Company Traditions

The HAC Coat of Arms
Rolls of Honour
Vellum Book
Freedom of Islington
St Botolphs Without Bishopsgate
Turning the pages of the Rolls of Honour

Coat of Arms

The armorial achievement of the Company consists of a coat of arms, helm, crest and mantling and motto with, as supporters, a pikeman and a musketeer. Unlike other regiments of the British Army, the civilian side of the HAC is a registered charity and the HAC Regiment is the only military body to wear a coat of arms as its badge. The achievement is believed to date from c.1615 and first appears in print as the frontispiece to a military manual published in 1629. In 1821 the Company received its formal grant to bear arms from the College of Arms.

Motto

The motto of the HAC is Arma Pacis Fulcra, which can be loosely translated as “armed strength for peace”.

Rolls of Honour

The Company’s Rolls of Honour for the First and Second World Wars are housed in a display case on the landing below the memorial stained-glass windows on the Great Stairs of Armoury House. When in uniform, all ranks of the Regiment salute these books of remembrance the first time each day that they walk past them; if wearing civilian clothes, they give them an “eyes left” or “right”. A page of each book is turned every Wednesday evening by the Regiment’s Piquet Officer.

Vellum Books

The Ancient Vellum Book is a composite volume which includes lists of those admitted to the Company between 15 August 1611 and 19 December 1682. Most names have been entered by a clerk but the earliest pages include the signatures of Captain-Generals and Colonels of the Company, and of other distinguished visitors. Almost every monarch from Charles II to George IV has signed the book. It includes the signatures of many other notable figures from the seventeenth and eighteenth centuries.

A second vellum signature book dates from 1817 and contains the coats of arms and signatures of Captain-Generals and other distinguished members and visitors. Queen Victoria was an early signatory and Queen Elizabeth II, on each of her many visits to the Company, has signed the book. It is still customary that the principal guests at the Company’s annual St George’s Dinner sign the book, as well as the Lord Mayor of London on his annual official visit to the Court of Assistants.

On admission to the Company, new members enter their names and addresses into another series of larger membership books, which were originally bound in vellum and begin in July 1780.

Declaration

On joining the Company, members are required to declare before the Court that they are “well affected to” the Sovereign “and the Constitution of this Country” and that they engage upon their honour to abide by Rules and Orders. Furthermore, they agree “to be obedient to our Officers, to be constant in attending to all our Military Duties, and especially to appear under arms on all occasions when the Company may be mustered for the purpose of assisting the Civil Power in maintaining tranquillity or suppressing riot”.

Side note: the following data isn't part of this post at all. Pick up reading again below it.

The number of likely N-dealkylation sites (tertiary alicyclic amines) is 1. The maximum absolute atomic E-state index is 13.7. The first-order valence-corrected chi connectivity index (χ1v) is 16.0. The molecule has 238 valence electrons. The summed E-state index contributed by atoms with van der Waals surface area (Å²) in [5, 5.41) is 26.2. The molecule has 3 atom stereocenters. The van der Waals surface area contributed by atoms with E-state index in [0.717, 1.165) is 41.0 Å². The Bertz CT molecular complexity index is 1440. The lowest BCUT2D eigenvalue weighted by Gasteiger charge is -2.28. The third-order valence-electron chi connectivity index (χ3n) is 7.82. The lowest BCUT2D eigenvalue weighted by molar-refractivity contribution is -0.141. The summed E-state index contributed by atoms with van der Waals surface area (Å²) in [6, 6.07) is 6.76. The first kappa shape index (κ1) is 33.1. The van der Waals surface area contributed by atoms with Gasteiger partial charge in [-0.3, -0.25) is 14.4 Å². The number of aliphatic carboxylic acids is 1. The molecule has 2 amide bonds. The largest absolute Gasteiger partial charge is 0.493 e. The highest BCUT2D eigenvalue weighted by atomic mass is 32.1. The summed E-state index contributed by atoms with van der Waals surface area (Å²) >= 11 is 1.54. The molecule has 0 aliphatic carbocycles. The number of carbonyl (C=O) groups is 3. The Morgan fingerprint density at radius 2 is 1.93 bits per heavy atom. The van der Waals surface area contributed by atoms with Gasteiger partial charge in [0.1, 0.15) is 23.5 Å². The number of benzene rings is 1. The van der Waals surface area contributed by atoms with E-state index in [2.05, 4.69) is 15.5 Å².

Regimental Fire

When toasting or cheering another member of the Company, members are accustomed to give “Regimental Fire”. This takes the form of a nine-fold shout of the word “zay” accompanied by sideways movements of the right hand, culminating in an upward movement on the last and loudest shout. The origin is unknown, but is said perhaps to stem from the movements required to ignite a grenade or from toast drinking in the eighteenth century. If the person being toasted is not a member of the Company, “Silent Fire” is used; here the first eight “zays” are silent, with a shout only on the ninth.

Sutling

The unusual term “suttling” is used to describe the provision of food and drink, deriving from an Old English term (originating from Dutch) that described someone who sold provisions to the army. An obsolete variant spelling of this word, “sutling”, is still used at the HAC in the names of the Sutling Committee and the Sutling Room at Armoury House.

Father of the Regiment

The Father of the Regiment is the title given to the member with the longest continuous service in the Company. The designation has existed for over a hundred years.

Publications

Twice a year, in the spring and autumn, members receive a copy of the Company’s Journal. This is an illustrated publication containing news of events and activities, book reviews, obituaries and articles submitted by members and occasional guest authors. The Regiment is also a major contributor, providing reports from all squadrons and major military exercises.

A bi-annual newsletter, Regimental Fire, is sent out in June and November to inform members of forthcoming events and to highlight other keys pieces of information.

A monthly newsletter is emailed to all members to further highlight forthcoming events and news.

Members can access back-issue editions of our publications. Members of the public can find out more about our publications via the Archives page.